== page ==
(While he was) Leaving the dance Jerry said goodbye.


    I'm not a professional teacher, but of the first two, "after having finished" sounds much more natural and less formal. It is not redundant, either, since it carries the sense of "immediately after".
    Having done my work I immediately went to bed.
    Connection to The redundancy you claim is in fact an added detail.

    Of the other three, the last one sounds very unnatural to me. It would mean that he was in the process of leaving and simultaneously said goodbye. Not impossible at all, but a construction that does not sound natural. If that was the intended meaning, the phrasing would more likely be something like "as he was leaving the dance, Jerry...", not simply "leaving the dance...".
    I thought that saying good bye is a part of leaving
    The one that would like be heard most often is the first one, "before he left the dance, ...". There is nothing grammatically wrong with it, and it sounds most natural. The second would not be heard as often, but still sounds more natural than the third option. The one that would likely NEVER be heard is:
    "Leaving the party, he greeted us all." In English we do not use "greet" for the exchange of salutations on departure. "Entering the party, he greeted us all" or "leaving the party, he said his farewells", but definitely not "Leaving the party, he greeted us all." Because of this I pressed the button


    In addition

    I immediately went to bed, having done my work. Is having done my work an adverb here?

    Having done my work I immediately went to bed. Could this be an inversion?
    Last edited by e2e4; 13-Jul-2008 at 19:04.

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    #8

    Re: gerund

    Quote Originally Posted by e2e4 View Post
    I immediately went to bed, having done my work.

    Is having done my work an adverb here?

    Having done my work, I immediately went to bed.

    Could this be an inversion?
    Adverbs, as you know, modify verbs. What element in the sentence below does having done my work modify?
    Ex: I (having done my work) immediately went to bed.
    To answer your second question, having done my work is short for after having done my work, which is, in turn, short for after I had done my work.
    Ex: After I had done my work, I went to bed. <topicalization, not inversion>
    Ex: I went to bed after I had done my work.
    After I had done my work is an adverbial clause. Move it to the front of the sentence and the meaning it houses becomes more prominent;i.e., topicalization, that is, it is placed in primary focus--it's the first thing the reader sees, the listener hears.

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    #9

    Re: gerund

    Quote Originally Posted by Soup View Post
    Adverbs, as you know, modify verbs. What element in the sentence below does having done my work modify?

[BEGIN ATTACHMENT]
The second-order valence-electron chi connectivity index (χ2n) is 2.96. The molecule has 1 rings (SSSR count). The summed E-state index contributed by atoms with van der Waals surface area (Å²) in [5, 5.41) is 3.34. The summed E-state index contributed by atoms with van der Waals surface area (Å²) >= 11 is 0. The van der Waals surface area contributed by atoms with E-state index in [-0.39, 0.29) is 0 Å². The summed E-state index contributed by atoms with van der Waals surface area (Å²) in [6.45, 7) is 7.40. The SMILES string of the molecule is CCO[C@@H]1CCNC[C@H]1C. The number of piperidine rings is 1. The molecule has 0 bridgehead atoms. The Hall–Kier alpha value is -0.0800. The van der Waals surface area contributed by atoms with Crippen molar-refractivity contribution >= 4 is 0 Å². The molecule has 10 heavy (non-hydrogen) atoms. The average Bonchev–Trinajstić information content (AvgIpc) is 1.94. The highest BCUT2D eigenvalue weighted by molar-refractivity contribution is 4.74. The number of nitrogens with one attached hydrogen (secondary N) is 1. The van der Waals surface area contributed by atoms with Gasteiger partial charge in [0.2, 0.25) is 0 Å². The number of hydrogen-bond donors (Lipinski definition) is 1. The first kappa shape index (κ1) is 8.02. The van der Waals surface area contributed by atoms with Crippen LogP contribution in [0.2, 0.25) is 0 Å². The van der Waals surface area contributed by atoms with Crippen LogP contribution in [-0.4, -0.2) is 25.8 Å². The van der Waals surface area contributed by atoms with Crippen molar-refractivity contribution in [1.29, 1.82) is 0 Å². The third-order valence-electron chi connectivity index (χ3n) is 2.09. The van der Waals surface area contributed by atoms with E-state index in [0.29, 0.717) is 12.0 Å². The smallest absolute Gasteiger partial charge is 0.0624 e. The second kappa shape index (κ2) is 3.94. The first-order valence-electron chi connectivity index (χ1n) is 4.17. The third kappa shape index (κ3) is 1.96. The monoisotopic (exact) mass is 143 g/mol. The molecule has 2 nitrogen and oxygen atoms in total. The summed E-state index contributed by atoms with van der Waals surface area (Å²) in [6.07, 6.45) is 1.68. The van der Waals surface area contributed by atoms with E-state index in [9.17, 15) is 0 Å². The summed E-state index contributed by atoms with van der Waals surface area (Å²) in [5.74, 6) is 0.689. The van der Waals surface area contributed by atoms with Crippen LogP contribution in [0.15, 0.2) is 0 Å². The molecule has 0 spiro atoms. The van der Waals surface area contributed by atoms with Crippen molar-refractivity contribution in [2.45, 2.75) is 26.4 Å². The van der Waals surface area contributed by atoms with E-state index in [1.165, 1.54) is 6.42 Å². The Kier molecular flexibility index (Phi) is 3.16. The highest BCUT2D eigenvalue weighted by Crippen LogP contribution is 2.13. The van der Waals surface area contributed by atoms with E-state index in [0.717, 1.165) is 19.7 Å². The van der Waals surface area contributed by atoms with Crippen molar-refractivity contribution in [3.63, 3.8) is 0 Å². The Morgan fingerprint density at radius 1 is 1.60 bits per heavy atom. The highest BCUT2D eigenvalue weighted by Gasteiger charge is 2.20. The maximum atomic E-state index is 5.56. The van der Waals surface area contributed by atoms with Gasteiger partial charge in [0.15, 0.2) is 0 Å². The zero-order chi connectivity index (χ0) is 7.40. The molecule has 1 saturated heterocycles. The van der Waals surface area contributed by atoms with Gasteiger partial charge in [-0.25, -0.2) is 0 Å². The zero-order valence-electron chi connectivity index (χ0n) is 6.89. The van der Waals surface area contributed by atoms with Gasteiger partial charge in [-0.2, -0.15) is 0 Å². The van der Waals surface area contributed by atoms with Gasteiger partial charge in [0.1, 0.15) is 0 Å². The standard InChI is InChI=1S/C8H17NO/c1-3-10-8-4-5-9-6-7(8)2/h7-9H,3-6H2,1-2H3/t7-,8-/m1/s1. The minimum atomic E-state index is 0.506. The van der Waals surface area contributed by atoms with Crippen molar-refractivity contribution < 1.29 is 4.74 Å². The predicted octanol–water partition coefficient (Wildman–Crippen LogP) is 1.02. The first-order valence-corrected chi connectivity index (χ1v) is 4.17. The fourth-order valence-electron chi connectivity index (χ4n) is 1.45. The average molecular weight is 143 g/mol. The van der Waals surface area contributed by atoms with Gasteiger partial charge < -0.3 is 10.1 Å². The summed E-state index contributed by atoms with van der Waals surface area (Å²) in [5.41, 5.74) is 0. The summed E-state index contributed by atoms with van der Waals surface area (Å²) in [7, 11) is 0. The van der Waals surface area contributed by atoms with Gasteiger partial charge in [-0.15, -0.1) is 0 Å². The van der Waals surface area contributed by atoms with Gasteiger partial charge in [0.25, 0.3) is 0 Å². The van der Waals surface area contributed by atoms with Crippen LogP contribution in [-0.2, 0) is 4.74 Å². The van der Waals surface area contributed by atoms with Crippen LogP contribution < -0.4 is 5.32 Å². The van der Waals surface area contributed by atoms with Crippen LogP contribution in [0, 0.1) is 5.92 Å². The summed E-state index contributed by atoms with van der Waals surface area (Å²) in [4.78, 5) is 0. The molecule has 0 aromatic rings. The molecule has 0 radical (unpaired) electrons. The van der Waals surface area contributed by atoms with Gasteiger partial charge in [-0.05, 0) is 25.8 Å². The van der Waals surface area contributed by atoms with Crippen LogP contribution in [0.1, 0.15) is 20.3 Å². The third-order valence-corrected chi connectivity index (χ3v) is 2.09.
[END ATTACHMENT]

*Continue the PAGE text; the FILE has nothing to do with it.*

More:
Ex: I (having done my work) immediately went to bed.
    Ex: I immediately went to bed having done my work.
    Ex: I immediately went to bed not having done my work.
    Having done my work and not having done my work isn't the same way of going to bed, I think.
    When mentioned adverbs I actually thought about my invention, phrasal adverbs, I haven't seen in any grammar till now.
    But some time after I had seen your comments I recalled that I had read once that these sentences are so called reduced adverbial clauses. (he, he, then I gave once over the matter in my a poor number of books, and got the confirmation about, afterwards, I think. )
    In such reduced adverbials the perfect gerund is chiefly used to emphasis the deep past.

    And if professors call them reduced adverbials, I've just thought, these adverbials might have some influences to the verbs in the main sentences which they're tied to.

    In addition, both (AmE and BrE) the grammars say that After I had done my job (I immediately went to bed) is an adverbial clause as you've mentioned.

    Butthe sentence Having done my job, (I immediately went to bed) some of the members, as to my information, do not recognise like the correct one. They ought to be brought round and recognise them correct as soon as possible.
    And in the clauses, to emphasis again, usually there is no need for one more after! As I already said one is quite enough. It is hidden in the reduced adverbials.
    Who knows, at last, maybe my post is going to
    have been thanked by at least one of them (not you of course) before the time at which you will be finishing the reading, even .
    To answer your second question, having done my work is short for after having done my work, which is, in turn, short for after I had done my work. I see your word short = reduced, this time only
    Ex: After I had done my work, I went to bed. <topicalization, not inversion>
    Ex: I went to bed after I had done my work.
    After I had done my work is an adverbial clause. Move it to the front of the sentence and the meaning it houses becomes more prominent;i.e., topicalization, that is, it is placed in primary focus--it's the first thing the reader sees, the listener hears. Oh, actually I thought about word order in the sentence, so called fronting in BrE. Anyway so as to defend myself up I wanna point that I said, 'Could this be an inversion', and not, 'Is this the inversion in English?'
    In order to improve my English I think I ought to talk (write) as much as possible. Owing to my mind isn't only a full bob of the most beautiful English words but not full bob of any type and at all, I am not in such position to write a novel but to write on such forums only. So as to keep myself doing that, I talk about things which I reckon interesting so, for I read every of my posts before I have submitted the writing. (and some of them many times)
    learner from bosnia


    Last edited by e2e4; 15-Jul-2008 at 20:55.